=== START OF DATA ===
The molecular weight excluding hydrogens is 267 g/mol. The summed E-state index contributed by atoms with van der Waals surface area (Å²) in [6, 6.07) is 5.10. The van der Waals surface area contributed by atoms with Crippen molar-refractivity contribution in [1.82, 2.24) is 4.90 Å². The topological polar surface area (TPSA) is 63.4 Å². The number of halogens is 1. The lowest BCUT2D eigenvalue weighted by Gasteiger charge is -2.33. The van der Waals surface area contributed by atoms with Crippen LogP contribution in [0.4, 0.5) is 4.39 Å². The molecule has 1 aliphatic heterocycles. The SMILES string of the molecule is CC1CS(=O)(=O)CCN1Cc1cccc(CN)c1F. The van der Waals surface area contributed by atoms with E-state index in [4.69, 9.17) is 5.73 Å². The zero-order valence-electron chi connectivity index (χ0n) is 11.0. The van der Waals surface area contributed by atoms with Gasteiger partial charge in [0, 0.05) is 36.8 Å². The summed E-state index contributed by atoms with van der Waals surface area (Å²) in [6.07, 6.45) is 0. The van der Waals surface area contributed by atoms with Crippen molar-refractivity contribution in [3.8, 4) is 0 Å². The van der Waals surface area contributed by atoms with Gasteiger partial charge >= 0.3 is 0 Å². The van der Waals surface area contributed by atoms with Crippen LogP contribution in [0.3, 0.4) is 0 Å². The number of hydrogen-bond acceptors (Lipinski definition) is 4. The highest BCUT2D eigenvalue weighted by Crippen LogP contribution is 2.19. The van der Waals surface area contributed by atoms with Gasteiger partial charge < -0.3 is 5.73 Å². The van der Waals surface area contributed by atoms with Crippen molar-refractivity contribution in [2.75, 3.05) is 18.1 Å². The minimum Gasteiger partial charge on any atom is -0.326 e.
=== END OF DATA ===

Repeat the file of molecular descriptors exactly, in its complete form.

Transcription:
The molecular weight excluding hydrogens is 267 g/mol. The summed E-state index contributed by atoms with van der Waals surface area (Å²) in [6, 6.07) is 5.10. The van der Waals surface area contributed by atoms with Crippen molar-refractivity contribution in [1.82, 2.24) is 4.90 Å². The topological polar surface area (TPSA) is 63.4 Å². The number of halogens is 1. The lowest BCUT2D eigenvalue weighted by Gasteiger charge is -2.33. The van der Waals surface area contributed by atoms with Crippen LogP contribution in [0.4, 0.5) is 4.39 Å². The molecule has 1 aliphatic heterocycles. The SMILES string of the molecule is CC1CS(=O)(=O)CCN1Cc1cccc(CN)c1F. The van der Waals surface area contributed by atoms with E-state index in [4.69, 9.17) is 5.73 Å². The zero-order valence-electron chi connectivity index (χ0n) is 11.0. The van der Waals surface area contributed by atoms with Gasteiger partial charge in [0, 0.05) is 36.8 Å². The summed E-state index contributed by atoms with van der Waals surface area (Å²) in [6.07, 6.45) is 0. The van der Waals surface area contributed by atoms with Crippen molar-refractivity contribution in [3.8, 4) is 0 Å². The van der Waals surface area contributed by atoms with Gasteiger partial charge >= 0.3 is 0 Å². The van der Waals surface area contributed by atoms with Crippen LogP contribution in [0.3, 0.4) is 0 Å². The number of hydrogen-bond acceptors (Lipinski definition) is 4. The highest BCUT2D eigenvalue weighted by Crippen LogP contribution is 2.19. The van der Waals surface area contributed by atoms with Gasteiger partial charge < -0.3 is 5.73 Å². The van der Waals surface area contributed by atoms with Crippen molar-refractivity contribution in [2.75, 3.05) is 18.1 Å². The minimum Gasteiger partial charge on any atom is -0.326 e.